“What is your single, best non-obvious tip for language learning?”

This week I did an interview with Oliver from learnwitholiver.com (<– click to read the interview) where I answered 10 questions about language learning and living abroad, among other topics. Of the 10 questions, my favourite was:

What is your single best non-obvious tip for language learning?

This was such a great question (thank you Oliver for asking it!) that I decided to write a whole post about it.

My best tip, and the way I start off learning any language is to immediately start thinking in that language. Yes, even if my mind is completely blank in the beginning.

When you speak your native language, you don’t stop to think about what you’ll say in a different language and translate it. Yet when speaking a foreign language, a lot of us think first in one language then spend time translating what we want to say. This has many drawbacks since you end up:

  • speaking really slowly
  • doing extra cognitive work:  think + translate + speak, instead of think + speak
  • using very odd sentence structures

Now I have to warn you, this is a skill which requires practice. But I know you can do it because you do it every day.

Think back to how you started speaking your native language. Back then your brain had a lot more work to do because you weren’t only missing words, but also concepts. These days, most of the concepts are already in your head, you just need new words to associate them with.

Here’s how you do it:

#1 Start by labeling what you see around you 

Instead of seeing a car, thinking ‘car‘ and then thinking ‘auto,’ try to train yourself to look at the object, and think ‘auto‘ straightaway.

#2 Get curious: look for inspiration in your surroundings

This sounds simple but it’s powerful. You see the same objects every day. You likely see the same people and go to similar places everyday, so start to get curious about what your life would look like if it happened in Finnish or another language. You eat from a plate everyday, how do you say plate? (FYI – lautanen) You sit on a chair everyday, how do you say chair? (FYI – tuoli) And so on. When you don’t know a word, look it up or ask someone.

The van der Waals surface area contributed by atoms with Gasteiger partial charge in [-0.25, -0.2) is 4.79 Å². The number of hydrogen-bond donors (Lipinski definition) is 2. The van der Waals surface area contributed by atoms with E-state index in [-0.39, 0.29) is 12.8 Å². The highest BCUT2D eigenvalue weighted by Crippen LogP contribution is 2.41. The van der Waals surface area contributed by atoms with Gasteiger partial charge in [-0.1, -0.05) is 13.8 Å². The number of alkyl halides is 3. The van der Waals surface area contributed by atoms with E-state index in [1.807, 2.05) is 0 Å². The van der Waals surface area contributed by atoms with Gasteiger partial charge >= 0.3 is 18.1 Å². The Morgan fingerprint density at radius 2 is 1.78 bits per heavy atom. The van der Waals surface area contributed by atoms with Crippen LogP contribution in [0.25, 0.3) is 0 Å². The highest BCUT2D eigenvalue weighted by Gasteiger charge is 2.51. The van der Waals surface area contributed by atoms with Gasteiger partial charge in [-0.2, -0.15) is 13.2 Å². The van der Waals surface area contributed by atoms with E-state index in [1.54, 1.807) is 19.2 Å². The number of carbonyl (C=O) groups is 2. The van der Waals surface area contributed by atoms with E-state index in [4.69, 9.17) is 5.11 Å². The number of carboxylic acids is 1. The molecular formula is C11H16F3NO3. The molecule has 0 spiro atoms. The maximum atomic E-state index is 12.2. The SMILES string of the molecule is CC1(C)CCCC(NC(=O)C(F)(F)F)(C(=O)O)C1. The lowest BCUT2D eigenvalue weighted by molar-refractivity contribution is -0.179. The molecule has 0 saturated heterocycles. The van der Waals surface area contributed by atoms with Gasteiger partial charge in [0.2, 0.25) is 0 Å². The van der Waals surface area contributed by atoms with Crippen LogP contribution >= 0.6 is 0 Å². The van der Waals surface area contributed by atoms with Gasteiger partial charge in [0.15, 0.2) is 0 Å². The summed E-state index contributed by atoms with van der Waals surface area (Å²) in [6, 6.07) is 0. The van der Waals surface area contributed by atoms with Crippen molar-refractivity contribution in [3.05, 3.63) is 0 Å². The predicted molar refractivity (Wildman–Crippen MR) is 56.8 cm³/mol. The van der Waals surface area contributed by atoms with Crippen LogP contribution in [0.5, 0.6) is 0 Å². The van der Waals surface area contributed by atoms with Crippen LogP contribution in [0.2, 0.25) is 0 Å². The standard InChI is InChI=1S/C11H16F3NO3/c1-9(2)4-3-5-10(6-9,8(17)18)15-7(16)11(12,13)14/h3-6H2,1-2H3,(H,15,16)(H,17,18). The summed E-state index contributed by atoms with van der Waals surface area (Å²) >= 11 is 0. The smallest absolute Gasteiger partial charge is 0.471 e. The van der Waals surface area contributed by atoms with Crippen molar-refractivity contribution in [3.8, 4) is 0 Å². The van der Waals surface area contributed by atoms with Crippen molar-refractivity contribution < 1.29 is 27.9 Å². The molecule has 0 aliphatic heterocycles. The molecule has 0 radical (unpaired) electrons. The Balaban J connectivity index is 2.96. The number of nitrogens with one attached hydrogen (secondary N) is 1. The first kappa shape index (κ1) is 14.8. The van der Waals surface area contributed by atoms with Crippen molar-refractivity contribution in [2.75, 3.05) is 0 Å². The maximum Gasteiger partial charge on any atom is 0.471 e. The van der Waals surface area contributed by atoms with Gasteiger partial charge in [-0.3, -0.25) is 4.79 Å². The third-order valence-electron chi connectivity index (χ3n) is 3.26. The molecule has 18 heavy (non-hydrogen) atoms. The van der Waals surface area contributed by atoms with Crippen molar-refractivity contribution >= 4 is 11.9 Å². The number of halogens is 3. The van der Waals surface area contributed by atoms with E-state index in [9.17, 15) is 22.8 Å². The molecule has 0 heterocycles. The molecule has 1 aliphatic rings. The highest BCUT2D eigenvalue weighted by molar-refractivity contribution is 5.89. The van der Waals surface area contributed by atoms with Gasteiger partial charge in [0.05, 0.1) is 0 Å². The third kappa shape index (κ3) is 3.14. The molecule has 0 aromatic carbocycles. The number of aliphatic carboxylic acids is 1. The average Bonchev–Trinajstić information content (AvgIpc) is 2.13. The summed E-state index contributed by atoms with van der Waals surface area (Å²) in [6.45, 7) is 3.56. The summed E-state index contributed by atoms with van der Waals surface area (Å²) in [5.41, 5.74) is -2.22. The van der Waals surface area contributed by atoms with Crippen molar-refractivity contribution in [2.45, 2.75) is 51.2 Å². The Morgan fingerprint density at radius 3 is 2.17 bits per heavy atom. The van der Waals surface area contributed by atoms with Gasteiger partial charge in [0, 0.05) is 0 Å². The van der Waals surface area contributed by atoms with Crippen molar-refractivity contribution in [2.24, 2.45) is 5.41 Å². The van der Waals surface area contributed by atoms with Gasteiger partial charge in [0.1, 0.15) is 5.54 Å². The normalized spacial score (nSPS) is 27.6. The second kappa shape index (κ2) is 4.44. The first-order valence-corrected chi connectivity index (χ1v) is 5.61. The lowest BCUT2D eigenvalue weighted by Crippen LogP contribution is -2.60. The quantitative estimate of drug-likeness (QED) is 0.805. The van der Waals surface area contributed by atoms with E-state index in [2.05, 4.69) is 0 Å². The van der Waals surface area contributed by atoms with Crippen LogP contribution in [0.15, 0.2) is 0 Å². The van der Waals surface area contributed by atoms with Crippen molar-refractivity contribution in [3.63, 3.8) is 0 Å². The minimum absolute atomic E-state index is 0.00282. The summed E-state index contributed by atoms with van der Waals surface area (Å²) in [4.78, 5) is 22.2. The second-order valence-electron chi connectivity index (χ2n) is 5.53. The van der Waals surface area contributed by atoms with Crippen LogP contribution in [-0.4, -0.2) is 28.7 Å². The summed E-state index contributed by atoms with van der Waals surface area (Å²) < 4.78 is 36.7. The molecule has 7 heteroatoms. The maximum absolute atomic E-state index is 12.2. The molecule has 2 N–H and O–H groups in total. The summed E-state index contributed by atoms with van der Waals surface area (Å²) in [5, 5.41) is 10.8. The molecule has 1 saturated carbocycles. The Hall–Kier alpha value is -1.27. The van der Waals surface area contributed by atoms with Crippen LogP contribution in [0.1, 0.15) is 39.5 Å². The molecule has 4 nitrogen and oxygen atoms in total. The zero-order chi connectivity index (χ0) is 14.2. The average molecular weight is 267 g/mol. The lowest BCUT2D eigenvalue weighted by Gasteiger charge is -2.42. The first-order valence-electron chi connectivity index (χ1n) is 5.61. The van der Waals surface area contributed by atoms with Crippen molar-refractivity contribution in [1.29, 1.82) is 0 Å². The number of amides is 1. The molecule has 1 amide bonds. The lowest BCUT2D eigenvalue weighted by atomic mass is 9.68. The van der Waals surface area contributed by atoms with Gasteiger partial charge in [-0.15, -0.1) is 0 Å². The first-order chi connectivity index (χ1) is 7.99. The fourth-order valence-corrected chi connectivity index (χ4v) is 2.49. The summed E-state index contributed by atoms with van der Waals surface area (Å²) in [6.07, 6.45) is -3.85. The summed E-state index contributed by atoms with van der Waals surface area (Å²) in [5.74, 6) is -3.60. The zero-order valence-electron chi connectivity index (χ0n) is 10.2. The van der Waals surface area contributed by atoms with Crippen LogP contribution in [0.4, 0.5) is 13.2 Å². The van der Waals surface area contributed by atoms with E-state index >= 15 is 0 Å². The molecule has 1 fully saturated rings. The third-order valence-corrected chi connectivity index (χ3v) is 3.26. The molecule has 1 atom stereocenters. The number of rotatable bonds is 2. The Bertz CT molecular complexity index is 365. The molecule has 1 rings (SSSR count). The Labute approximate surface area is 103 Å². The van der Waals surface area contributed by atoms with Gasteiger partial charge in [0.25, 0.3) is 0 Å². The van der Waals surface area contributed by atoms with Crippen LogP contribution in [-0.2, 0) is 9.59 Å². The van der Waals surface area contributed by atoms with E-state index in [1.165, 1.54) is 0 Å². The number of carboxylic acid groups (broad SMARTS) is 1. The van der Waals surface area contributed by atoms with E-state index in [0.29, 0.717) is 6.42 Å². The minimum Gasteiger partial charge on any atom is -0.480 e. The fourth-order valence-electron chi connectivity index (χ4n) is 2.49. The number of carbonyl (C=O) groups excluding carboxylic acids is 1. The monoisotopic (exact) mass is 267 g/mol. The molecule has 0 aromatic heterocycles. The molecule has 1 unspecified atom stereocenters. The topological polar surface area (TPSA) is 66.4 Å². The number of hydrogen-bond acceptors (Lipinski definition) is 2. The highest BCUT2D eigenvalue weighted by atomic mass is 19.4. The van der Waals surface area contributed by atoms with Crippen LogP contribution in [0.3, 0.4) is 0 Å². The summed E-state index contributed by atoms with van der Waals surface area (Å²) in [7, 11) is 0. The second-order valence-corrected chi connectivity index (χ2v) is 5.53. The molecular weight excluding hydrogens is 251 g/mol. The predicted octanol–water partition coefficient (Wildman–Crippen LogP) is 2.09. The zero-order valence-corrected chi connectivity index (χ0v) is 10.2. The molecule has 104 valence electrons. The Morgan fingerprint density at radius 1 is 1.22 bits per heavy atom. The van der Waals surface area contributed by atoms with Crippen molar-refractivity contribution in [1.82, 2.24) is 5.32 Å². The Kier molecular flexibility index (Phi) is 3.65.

#3 Build layers to your simple labels

Once you get the hang of labeling and it feels easy, start by adding to your words. If you’re used to using nouns, you can add adjectives and build up more complex thoughts:

car –> auto
red car –> punainen auto
I drive a red car. –> Mä ajan punaista autoa.
I drive a red car to work. –> Mä ajan punaista autoa töihin.

Whenever you realize you don’t know how to say something, look it up, ask someone or try your best and check if you said it right.

So there you have it! My single best non-obvious trick for language learning: think in the language you’re learning, even if your mind is blank in the beginning, and build your knowledge up from there. Just like you did when you were little, and yes, you can do it – and enjoy it – again 😉 You’ll be surprised at how such a simple skill can help you grow your knowledge exponentially.

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  • Very interesting Irina. Truly the single best tip. I always believed that thinking in the foreign language is something that happens once you attain the stage of mastery. I never thought of practising it in the beginning. Now I am slowly beginning to understand that the best way to become a master is to consciously try to think like the one.

    • Irina Pravet

      That’s great Miliind! I’m so happy to hear you’re seeing this in a new light. Best of luck to you in your endeavours and please don’t hesitate to pop back in and with tales of the insights which await you =)

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